Policymakers and Economists Assess a Rules-Based Policy for the Fed

Tuesday, January 27, 2015
Stanford
Journal of Economic Dynamics and Control

On the occasion of the Federal Reserve's Centennial, Hoover Institution Fellows Michael D. Bordo and John B. Taylor have assembled a thoughtful volume – published in a special issue of the Journal of Economic Dynamics and Control – in which top Fed policymakers,  monetary economists, and historians evaluate rules-based policy for the Fed.

Journal of Economic Dynamics and Control
Hoover Institution Fellows Michael D. Bordo and John B. Taylor have assembled a thoughtful volume – published in a special issue of the Journal of Economic Dynamics and Control – in which top Fed policymakers, monetary economists, and historians evaluate rules-based policy for the Fed.

Released just as the Fed and its critics are debating if, when, and how to normalize monetary policy, the volume is especially timely. Its findings are consistent with, and encourage, a return to rules-based policy.  As a result, economic performance in the United States and in the global economy would improve, as many contributors to the volume show.

“The Fed’s big swings between discretion and rules over the years are clearly documented in this volume, and they provide a historical proving ground of what works and what doesn‘t,“ stated John Taylor.  “I think it is important, based on my own experience, to have a rules-based monetary policy,“ explained former Secretary of Treasury and State, George Shultz.  And monetary historian Allan Meltzer concluded, “The main lesson of this trip through history is that following a rule or a quasi rule...produced two of the best periods in Federal Reserve history.“  Michael Bordo stated that “The Fed has moved away from rules policy in its lender of last-resort function“ and that “this policy shift contributed to moral hazard and created new threats to financial stability.“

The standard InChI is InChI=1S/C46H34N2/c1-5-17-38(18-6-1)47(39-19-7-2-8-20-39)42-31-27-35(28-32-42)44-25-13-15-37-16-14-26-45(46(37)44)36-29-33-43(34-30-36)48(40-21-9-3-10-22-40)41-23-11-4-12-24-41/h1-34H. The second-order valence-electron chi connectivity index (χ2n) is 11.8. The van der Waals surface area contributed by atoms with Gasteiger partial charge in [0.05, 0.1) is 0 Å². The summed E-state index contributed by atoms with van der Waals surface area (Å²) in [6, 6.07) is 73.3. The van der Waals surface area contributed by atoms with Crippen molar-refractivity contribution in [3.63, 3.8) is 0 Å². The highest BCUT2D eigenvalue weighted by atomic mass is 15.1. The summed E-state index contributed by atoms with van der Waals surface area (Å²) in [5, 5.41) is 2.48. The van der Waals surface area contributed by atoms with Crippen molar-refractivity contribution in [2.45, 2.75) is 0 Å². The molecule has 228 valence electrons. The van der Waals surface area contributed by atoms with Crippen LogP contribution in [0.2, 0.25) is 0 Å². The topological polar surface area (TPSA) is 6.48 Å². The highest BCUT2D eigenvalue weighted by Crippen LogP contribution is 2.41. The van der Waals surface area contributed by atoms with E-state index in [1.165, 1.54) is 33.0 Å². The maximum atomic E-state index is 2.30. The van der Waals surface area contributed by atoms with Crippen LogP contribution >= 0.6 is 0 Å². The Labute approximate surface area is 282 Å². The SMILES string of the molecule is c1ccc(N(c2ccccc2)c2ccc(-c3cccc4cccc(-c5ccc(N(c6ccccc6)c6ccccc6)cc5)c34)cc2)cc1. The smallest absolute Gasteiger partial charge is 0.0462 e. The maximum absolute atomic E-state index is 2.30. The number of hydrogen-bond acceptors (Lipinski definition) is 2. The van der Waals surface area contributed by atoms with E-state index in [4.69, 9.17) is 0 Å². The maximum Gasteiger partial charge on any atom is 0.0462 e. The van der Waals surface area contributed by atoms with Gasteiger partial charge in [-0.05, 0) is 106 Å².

The volume includes 23 original contributions, each with new policy insights.  Entitled Frameworks for Central Banking in the Next Century, it is based on a conference with the same title held at Stanford’s Hoover Institution in May 2014.  Many members of the press attended, including columnist David Warsh, who observed that the conference, with its focus on the need for clearly-understood rules, was a  “counterweight to a similar session organized last year by the National Bureau of Economic Research to mark the hundredth anniversary of the creation of the US central bank.” Policymakers contributing to the volume included four presidents of the regional Federal Reserve Banks.

EDITORS: Hoover Institution Distinguished Visiting Fellow Michael Bordo, Assistant Vice President of the St. Louis Fed William Dupor, and Hoover Senior Fellow John B. Taylor.

About the Hoover Institution:  The Hoover Institution, Stanford University, is a public policy research center devoted to the advanced study of economics, politics, history, and political economy—both domestic and foreign—as well as international affairs. With its eminent scholars and world-renowned Library & Archives, the Hoover Institution seeks to improve the human condition by advancing ideas that promote economic opportunity and prosperity, and secure and safeguard peace for America and all mankind.

 CONTACT INFORMATION:  Jenny Mayfield, Director of Media Relations | Office of Public Affairs | jennymayfield [at] stanford.edu | 650-723-0603